Jeroen van Eik: The ES Malcesine was already a break from the past in the fact that it was more oriented towards teaching skills instead of theory. Before that, the ES was also very much oriented towards “how AEGEE works”, which is in general not such an interesting subject if you ask me. We integrated that part into the Agoras and PMs which was much better as we reached a much broader audience and provided the training just in time, when people really need it.

Golden Oldie: How would you describe the progress of Malcesine?

Jeroen van Eik: The good thing of Malcesine was that a group of participants immediately after the ES started with organising a series of conferences – which was quite successful as the quality of the delivered content was really high. In a way, this provided the idea of having training schools as an important part of our following projects. The ES in Malcesine was less successful in reaching Central and Eastern Europe. It was also lacking a thread, a recurring theme and we were also not able yet to entirely rule out the old fashioned lectures. By creating the week long case for the Gliwice ES, we provided a structure that put participants to work, which always provides for better a better learning experience for the participants, and we had more focus on tutoring than on lecturing – which was something new in our organisation.

Golden Oldie: What are your favourite moments of ES Gliwice?

Jeroen van Eik: I really liked the spirit of organisers, trainers and participants.

Golden Oldie: And what your worst?

Jeroen van Eik: Saying goodbye at the end of the week.

Golden Oldie: You are somehow a perfectionist. What could have been better?

ES Gliwice groupJeroen van Eik: With the knowledge and experience we had at that moment, not that much. I think that Mirjam and Edwin did an excellent job providing their management and coordination skills. Edwin’s imaginative case description gave a lot of extra added fun. The tutors who were doing that kind of work for the first time really gave a lot of good feedback both to participants and the organisation, so we improved along the way.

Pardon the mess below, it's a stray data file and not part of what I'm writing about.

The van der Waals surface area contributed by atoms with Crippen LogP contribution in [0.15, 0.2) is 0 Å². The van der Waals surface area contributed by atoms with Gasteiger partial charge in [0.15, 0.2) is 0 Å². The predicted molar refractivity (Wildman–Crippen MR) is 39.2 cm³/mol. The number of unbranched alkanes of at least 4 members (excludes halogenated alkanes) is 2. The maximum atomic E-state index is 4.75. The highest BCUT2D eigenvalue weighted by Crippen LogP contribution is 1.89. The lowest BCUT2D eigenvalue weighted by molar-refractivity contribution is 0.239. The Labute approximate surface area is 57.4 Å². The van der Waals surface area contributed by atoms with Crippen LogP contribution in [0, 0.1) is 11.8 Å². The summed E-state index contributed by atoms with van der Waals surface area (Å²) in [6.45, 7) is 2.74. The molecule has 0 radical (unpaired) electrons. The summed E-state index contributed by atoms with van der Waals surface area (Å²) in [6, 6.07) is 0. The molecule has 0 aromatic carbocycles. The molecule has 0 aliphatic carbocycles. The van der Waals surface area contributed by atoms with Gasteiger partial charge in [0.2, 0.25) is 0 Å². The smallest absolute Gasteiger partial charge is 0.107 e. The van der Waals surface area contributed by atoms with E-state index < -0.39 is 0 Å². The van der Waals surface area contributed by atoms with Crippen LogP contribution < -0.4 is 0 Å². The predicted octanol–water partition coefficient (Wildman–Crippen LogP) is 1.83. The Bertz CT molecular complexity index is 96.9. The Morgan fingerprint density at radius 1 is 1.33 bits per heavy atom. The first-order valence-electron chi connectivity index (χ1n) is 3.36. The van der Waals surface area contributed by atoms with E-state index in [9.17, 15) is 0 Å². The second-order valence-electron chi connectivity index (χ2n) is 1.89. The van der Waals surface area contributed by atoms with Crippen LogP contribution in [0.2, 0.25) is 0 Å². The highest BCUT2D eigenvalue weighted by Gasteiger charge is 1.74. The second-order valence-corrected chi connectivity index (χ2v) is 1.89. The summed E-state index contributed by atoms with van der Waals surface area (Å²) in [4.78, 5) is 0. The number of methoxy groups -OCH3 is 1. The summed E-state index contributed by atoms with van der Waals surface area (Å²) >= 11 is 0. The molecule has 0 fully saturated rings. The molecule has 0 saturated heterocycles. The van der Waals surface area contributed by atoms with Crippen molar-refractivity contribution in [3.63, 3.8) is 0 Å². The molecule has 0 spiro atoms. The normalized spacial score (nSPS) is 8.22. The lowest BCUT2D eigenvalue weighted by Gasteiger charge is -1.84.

Golden Oldie: What was the impact of the event for AEGEE?

Jeroen van Eik: I think that the Find Your Way project added a lot of new spirit and professionalism to the AEGEE network. This European School was instrumental in it, as it showed how something can be organised in a professional way and inspire both participants and organisers and trainers – and make them more enthusiastic.

Golden Oldie: Did it also have an impact on your personal and professional life?

Jeroen van Eik: Not on my personal life, but yes, after several years of working as a consultant in several countries, I am involved in corporate training again. The work I do for Capgemini University sometimes reminds me of the AEGEE spirit.

Golden Oldie: You never organised an event again afterwards. Why?

Jeroen van Eik: When I was a member of the Comité Directeur I got involved in trying to set up Find Your Way. When we received the money, we actually had to do it. At that time, I was supposed to continue with my studies again and write my thesis. As things went differently than expected, I got involved in several of the Find Your Way events, including the European School in Gliwice. After that I simply had to finish my studies and finally become a responsible citizen. This didn’t mean that I was not involved in AEGEE anymore though. After that I have been advising several organisers of AEGEE training events from the background. It is also good if a new generation can take over and create something new. My advice can help to not throw away the good stuff and keep a fresh mind for those things that can be improved.

Golden Oldie: If you see that some participants call it their best event ever, how do
you feel?

Jeroen van Eik: Well, in those cases I feel damn proud and very sexy.


ES Gliwice negotiation game
A younger Jeroen (middle) at the ES Gliwice negotiation game.